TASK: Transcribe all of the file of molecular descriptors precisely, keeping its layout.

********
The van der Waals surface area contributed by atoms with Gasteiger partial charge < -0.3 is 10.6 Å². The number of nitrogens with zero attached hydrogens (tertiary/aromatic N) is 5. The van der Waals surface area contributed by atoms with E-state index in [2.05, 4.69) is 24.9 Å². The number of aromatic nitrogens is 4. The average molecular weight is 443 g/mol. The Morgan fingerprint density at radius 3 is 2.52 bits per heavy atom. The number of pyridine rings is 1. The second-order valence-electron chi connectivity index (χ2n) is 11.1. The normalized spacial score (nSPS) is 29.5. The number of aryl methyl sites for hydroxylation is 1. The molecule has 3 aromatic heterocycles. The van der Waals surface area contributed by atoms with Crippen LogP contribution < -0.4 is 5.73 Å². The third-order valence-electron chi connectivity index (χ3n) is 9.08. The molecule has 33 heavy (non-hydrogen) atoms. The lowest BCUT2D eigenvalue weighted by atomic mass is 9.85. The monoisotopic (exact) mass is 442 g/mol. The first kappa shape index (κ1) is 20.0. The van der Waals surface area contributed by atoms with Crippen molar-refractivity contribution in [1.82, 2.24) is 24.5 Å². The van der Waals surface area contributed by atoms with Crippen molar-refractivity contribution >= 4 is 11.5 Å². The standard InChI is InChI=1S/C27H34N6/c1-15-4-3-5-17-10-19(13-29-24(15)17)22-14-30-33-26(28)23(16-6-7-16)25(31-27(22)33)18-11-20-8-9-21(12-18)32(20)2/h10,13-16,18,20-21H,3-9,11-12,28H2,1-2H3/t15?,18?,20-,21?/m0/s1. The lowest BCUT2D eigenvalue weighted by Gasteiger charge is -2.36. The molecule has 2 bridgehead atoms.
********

The van der Waals surface area contributed by atoms with Gasteiger partial charge < -0.3 is 10.6 Å². The number of nitrogens with zero attached hydrogens (tertiary/aromatic N) is 5. The van der Waals surface area contributed by atoms with E-state index in [2.05, 4.69) is 24.9 Å². The number of aromatic nitrogens is 4. The average molecular weight is 443 g/mol. The Morgan fingerprint density at radius 3 is 2.52 bits per heavy atom. The number of pyridine rings is 1. The second-order valence-electron chi connectivity index (χ2n) is 11.1. The normalized spacial score (nSPS) is 29.5. The number of aryl methyl sites for hydroxylation is 1. The molecule has 3 aromatic heterocycles. The van der Waals surface area contributed by atoms with Crippen LogP contribution < -0.4 is 5.73 Å². The third-order valence-electron chi connectivity index (χ3n) is 9.08. The molecule has 33 heavy (non-hydrogen) atoms. The lowest BCUT2D eigenvalue weighted by atomic mass is 9.85. The monoisotopic (exact) mass is 442 g/mol. The first kappa shape index (κ1) is 20.0. The van der Waals surface area contributed by atoms with Crippen molar-refractivity contribution in [1.82, 2.24) is 24.5 Å². The van der Waals surface area contributed by atoms with Crippen molar-refractivity contribution >= 4 is 11.5 Å². The standard InChI is InChI=1S/C27H34N6/c1-15-4-3-5-17-10-19(13-29-24(15)17)22-14-30-33-26(28)23(16-6-7-16)25(31-27(22)33)18-11-20-8-9-21(12-18)32(20)2/h10,13-16,18,20-21H,3-9,11-12,28H2,1-2H3/t15?,18?,20-,21?/m0/s1. The lowest BCUT2D eigenvalue weighted by Gasteiger charge is -2.36. The molecule has 2 bridgehead atoms.